The One with the Sledding Children

January 13: Following the day visit to Treblinka, we were all excited to relax and release our minds of the Holocaust during our 8ish hour bus ride to Krakow.

Psych. We were surprised by our professors that we had a group tour appointment at Majdanek, located about 3 hours east of Warsaw. Though we were tired and a little uneasy about going to two death camps in a row (well, three if we include tomorrow’s visit to Auschwitz), but this was an opportunity too hard to pass up. Majdanek is truly a valuable death camp, at least when it comes to today’s understanding of the Holocaust.

Why is this death camp so special? After all, if you are like me, I had never even heard of it. It is a small camp (i.e. approximately 80,000-90,000 Jews were deported there), and there are no notable figures that were imprisoned there. Its rarity emerges from its liberation. Since it was one of the first camps to be liberated, the SS did not have enough time to destroy the evidence. Almost all of the buildings, including the administrative, barracks, crematorium, gas chambers, and disinfection stations, are completely intact. Majdanek is as authentic as you can get when it comes to concentration camp preservation.

Walking around the camp was a weird experience. The weather was bone-chilling cold and ironically, the sun was out that day. I told my professors that I found it funny that the first day we saw the sun on our trip was one of the darkest content days. The coldness of the camp also resonated from the things we saw. Our guide lead us to the registration rooms, showed us where people were shaved and showered, walked us through where people’s possessions were disinfected, and finally to the gas chambers. I will never forget seeing the blue-stained walls of those rooms (from the Zyklon B poison) and the original steel doors that sealed-of the victims’ lives.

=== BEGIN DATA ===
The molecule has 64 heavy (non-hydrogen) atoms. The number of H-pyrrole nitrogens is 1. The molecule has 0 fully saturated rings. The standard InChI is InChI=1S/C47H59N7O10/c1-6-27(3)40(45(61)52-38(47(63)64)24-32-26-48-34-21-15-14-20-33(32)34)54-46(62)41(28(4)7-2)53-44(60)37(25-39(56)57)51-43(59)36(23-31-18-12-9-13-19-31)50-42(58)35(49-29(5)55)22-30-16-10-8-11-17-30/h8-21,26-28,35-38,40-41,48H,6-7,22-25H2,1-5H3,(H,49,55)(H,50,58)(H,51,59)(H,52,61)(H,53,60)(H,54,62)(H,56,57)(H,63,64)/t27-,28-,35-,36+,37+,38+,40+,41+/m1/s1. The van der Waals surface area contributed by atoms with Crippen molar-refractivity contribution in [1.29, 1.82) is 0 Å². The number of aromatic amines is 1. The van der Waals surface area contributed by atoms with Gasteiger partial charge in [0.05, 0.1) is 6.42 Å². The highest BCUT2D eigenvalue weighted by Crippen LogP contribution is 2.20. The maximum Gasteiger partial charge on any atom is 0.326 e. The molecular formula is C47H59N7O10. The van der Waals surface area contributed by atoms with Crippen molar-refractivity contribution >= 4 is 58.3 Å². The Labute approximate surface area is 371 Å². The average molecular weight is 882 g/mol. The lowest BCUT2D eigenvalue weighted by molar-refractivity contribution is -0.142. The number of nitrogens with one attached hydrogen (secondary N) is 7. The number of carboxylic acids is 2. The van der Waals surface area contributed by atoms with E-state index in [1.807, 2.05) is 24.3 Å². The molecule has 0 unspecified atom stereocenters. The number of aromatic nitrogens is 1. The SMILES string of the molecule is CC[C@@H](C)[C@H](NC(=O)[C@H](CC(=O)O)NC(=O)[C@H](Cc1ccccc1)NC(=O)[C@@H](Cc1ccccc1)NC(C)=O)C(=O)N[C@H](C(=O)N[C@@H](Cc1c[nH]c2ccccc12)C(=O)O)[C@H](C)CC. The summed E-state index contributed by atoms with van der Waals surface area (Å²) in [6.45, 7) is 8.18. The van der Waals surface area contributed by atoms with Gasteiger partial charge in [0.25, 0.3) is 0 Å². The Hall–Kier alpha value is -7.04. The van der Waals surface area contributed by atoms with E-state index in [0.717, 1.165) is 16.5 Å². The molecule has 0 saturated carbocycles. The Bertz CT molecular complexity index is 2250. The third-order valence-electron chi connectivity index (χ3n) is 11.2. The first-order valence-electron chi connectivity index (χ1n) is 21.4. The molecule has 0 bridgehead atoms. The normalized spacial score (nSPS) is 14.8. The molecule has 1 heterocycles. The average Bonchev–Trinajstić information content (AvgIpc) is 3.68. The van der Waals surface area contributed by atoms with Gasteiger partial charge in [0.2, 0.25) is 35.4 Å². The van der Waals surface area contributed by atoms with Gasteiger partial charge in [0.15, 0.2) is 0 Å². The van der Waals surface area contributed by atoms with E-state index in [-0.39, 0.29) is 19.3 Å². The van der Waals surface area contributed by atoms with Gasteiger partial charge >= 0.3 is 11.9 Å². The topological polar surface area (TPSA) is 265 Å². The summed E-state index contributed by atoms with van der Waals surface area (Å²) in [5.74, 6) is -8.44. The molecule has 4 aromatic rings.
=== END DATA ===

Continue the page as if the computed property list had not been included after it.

Our tour continued to take us to the different areas of the camp. The barracks are set up as museum displays and examples for people to better understand how Majdanek was run. We saw original bunks, the camp model, and cages upon cages upon cages of victim’s shoes. That was hard to see. We then proceeded to the crematorium at the very end of the camp, another difficult site. We learned here that many of the victim’s remains were used to produce fertilizer (yes, fertilizer) for the camp. Since liberation, a large section of dirt has been preserved and memorialized under a dome structure.

Majdanek is also noted for one of the darkest days of the Holocaust: “The Harvest Festival”. This event happened on November 3, 1943 and resulted in the murder of 18,000 prisoners within that 24 hour period. There were many uprisings happening around that time at various camps, and the SS guards were worried that the prisoners of Majdanek would conspire in the same activities. In an effort to eliminate this risk, the Harvest Festival was instated. It is the largest single-day, single-location massacre in Holocaust history. 

Now, you might think that the title of this post is a little odd. Why would I entitle something about a death camp alluding to something so innocent and lighthearted? Well, this is based off of a strange observation me and my class had while we were touring the camp. We found that there were multiple families strolling around the grounds, like they were walking in the park. Couples, dogs, and even children riding in sleds were enjoying the nice weather, almost ignoring the fact they were in a concentration camp. The irony of this baffles me and really makes me think- are we really doing enough to fully recognize these places of darkness?

This camp was a great stepping stone to what we will see in Auschwitz. The professors have scheduled our visits well, allowing us to work up to what I consider the climax of our journey to be: Auschwitz. 


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